The Water Monitor (Varanus salvator) is the second-heaviest lizard in the world after the Komodo Dragon (Varanus komodoensis) – a fearsome looking animal with a muscular body, split tongue and sharp claws. Scanning their surroundings by walking upright, defending themselves with infection causing bites and feeding on carrion, birds, eggs and young crocodiles, this aquatic and arboreal carnivore is one of Borneo’s apex predators. Although the water monitor is a common inhabitant of the island’s riparian zones and rivers, we were fortunate to watch this dragon up-close on several occasions. Note the sheer size of the claws in the photograph below – and compare it to the innocent look of the juvenile above…
The Kinabatangang Nature Lodge is a place of great adventure. Their slogan ‘it’s a jungle out there!’ not only refers to the forest surrounding the lodge, but also to a world where it’s ‘eat and be eaten’. This certainly holds true for the many insects inhabiting this environment and its therefore not surprising that mimicry is one of the many mechanisms deployed, either defensive or aggressive. The wings from this mantis (Mantidae) offered almost perfect concealment with the colour, shape and texture resembling the leaf it was hiding under – waiting for the next victim to pass.
There are around 5,600 species of lizards living on our planet and around 1,500 are gecko’s (infraorder Gekkota). Scientists keep discovering new species that in one way or another have adapted to their unique habitat, however, despite all their differences gecko’s share some common traits as for example the regular shedding of skin, the voluntary dropping of their tails when attacked by a predator and large eyes, with vertically elliptical pupils that lack eyelids. Many gecko’s have clearly dilated digits with adhesive toe pads – enabling them to run up smooth and vertical surfaces – while others have slender toes as this Borneo Bow-Fingered Gecko (Cyrtodactylus malayanus) we spotted on a night walk in the Sepilok Forest Reserve.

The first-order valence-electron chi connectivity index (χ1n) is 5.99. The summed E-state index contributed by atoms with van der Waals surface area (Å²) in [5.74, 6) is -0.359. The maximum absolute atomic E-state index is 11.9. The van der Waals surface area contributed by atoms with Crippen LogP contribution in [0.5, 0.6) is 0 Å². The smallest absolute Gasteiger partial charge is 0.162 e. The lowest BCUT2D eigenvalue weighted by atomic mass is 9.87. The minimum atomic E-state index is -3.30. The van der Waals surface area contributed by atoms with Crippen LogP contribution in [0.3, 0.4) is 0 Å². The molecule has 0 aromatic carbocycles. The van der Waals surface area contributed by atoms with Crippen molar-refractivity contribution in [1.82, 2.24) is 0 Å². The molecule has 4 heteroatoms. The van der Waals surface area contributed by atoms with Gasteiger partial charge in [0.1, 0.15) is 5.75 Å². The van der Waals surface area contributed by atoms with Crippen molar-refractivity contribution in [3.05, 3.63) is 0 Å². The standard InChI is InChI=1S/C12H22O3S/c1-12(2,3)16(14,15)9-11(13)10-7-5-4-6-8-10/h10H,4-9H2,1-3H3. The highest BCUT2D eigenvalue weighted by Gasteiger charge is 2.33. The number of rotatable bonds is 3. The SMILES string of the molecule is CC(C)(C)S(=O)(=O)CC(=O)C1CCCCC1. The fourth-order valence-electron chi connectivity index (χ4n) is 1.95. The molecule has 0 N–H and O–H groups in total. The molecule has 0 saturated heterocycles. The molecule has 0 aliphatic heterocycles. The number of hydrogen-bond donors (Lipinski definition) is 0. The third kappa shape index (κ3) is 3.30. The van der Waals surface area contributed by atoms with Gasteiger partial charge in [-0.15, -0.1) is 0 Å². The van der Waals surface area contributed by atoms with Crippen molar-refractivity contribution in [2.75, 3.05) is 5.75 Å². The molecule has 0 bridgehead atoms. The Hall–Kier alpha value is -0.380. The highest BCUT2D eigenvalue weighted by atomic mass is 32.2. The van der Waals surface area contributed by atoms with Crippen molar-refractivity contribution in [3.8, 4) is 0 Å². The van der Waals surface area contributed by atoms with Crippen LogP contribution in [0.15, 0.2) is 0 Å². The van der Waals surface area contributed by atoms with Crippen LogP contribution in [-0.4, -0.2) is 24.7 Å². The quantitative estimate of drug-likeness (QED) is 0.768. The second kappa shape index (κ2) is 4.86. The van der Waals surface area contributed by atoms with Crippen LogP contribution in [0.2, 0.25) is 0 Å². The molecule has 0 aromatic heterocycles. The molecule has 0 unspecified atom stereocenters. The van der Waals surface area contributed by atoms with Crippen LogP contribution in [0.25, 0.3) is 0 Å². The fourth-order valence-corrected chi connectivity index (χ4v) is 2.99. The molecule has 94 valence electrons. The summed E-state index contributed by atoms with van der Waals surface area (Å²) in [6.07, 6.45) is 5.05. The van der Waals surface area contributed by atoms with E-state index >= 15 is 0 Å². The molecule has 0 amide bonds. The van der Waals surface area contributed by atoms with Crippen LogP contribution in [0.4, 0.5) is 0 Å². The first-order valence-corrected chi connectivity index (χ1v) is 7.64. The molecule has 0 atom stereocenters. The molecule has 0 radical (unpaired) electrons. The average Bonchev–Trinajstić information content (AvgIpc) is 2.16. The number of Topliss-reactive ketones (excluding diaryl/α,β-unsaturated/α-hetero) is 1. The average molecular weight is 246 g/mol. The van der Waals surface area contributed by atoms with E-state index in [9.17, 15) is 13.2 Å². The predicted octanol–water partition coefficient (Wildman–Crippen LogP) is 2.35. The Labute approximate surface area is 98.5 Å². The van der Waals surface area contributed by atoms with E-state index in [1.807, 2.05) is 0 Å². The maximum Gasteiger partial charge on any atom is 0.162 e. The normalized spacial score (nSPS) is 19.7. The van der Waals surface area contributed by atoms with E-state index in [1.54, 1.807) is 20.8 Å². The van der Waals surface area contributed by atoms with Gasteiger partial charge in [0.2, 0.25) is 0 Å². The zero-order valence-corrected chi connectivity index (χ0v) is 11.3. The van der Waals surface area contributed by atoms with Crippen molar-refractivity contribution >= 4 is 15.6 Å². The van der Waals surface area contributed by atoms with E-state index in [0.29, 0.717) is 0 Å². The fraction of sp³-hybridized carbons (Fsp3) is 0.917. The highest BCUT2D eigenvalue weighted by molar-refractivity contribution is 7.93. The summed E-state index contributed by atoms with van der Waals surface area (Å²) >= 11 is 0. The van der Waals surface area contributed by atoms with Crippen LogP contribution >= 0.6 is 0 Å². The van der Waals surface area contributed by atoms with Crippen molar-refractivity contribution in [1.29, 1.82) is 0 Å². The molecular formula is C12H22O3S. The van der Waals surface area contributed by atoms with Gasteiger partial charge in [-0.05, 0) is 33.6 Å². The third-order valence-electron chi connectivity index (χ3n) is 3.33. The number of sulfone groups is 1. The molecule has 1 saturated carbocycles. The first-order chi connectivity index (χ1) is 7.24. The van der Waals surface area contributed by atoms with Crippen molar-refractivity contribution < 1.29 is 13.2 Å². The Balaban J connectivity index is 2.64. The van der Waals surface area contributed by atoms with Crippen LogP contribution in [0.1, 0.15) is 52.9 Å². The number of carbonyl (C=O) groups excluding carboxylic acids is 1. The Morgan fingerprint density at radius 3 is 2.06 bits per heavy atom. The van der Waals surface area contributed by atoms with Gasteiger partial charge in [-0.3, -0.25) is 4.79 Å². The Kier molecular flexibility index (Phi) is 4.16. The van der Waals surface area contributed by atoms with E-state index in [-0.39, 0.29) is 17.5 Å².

A common or four-lined tree frog (Polypedatus leucomystax) found in the understory near the Kinabatangang Nature Lodge, Sabah, while spotlighting for the Western Tarsier – another species fond of clinging to trees.
The enormous amount of plant and animal material on the forest floor is decomposed by fungi and bacteria in what is called saprotrophic nutrition – a process in which decaying matter is absorbed and metabolised on a molecular scale. The bigger bits are left for other recyclers such as worms, flies and millepedes, a group of animals often referred to as detritivores. Especially the millepedes are fascinating, roaming through the delicious rotting matter in search for food. Heavily armoured with dorsal plates, equipped with chemical-secreting glands and able to curl themselves into a tight pinball-like ball, these millepedes are able to bulldoze along relatively undisturbed. We thought that the orange-coloured giant Pill Millepede (Glomeridae) and the Tractor Millepede (Polydesmidae) we encountered in Danum Valley were particularly impressive!
Fallen leaves, fruits, branches and trees play a crucial role in the ecosystem of the tropical rainforest – they provide the essential nutrients for the typically poor soil and therefore enable new plant growth. Fungi and bacteria act as decomposers of the litter, breaking up the material into smaller pieces for detritivores such as worms, mites and millipedes. The shapes and colours of the fungi are truly amazing: some look like mushrooms while others resemble corals, tongues or sponges, and with their sometimes bright colours they add a certain magic to this already wonderful world.
Although only covering around 2% of the Earth’s surface, tropical rainforests are home to more than half of all life forms on our planet. Its biodiversity is truly immense, but the answer on why so many different taxonomic groups have evolved in this biome is rather complex. When thinking about the biodiversity of the Bornean forests the name of Alfred Russel Wallace automatically comes into my mind. As collaborator of Charles Darwin and co-author of the famous 1858 paper On the Tendency of Species to form Varieties; and on the perpetuation of Varieties and Species by Natural Means of Selection Wallace is one of the founding fathers of the evolution theory – but where Darwin’s fame got firmly cemented by his book On the Origin of Species, Wallace’s contribution to what is now known as ‘Darwinism’ became almost forgotten. However, with his skills as an animal collector, storyteller and founder of biogeography, Wallace has left behind his own legacy; especially his observation that the islands of the Malayan Archipelago represented a frontier between two faunal provinces (the Indo-Malayan to the west …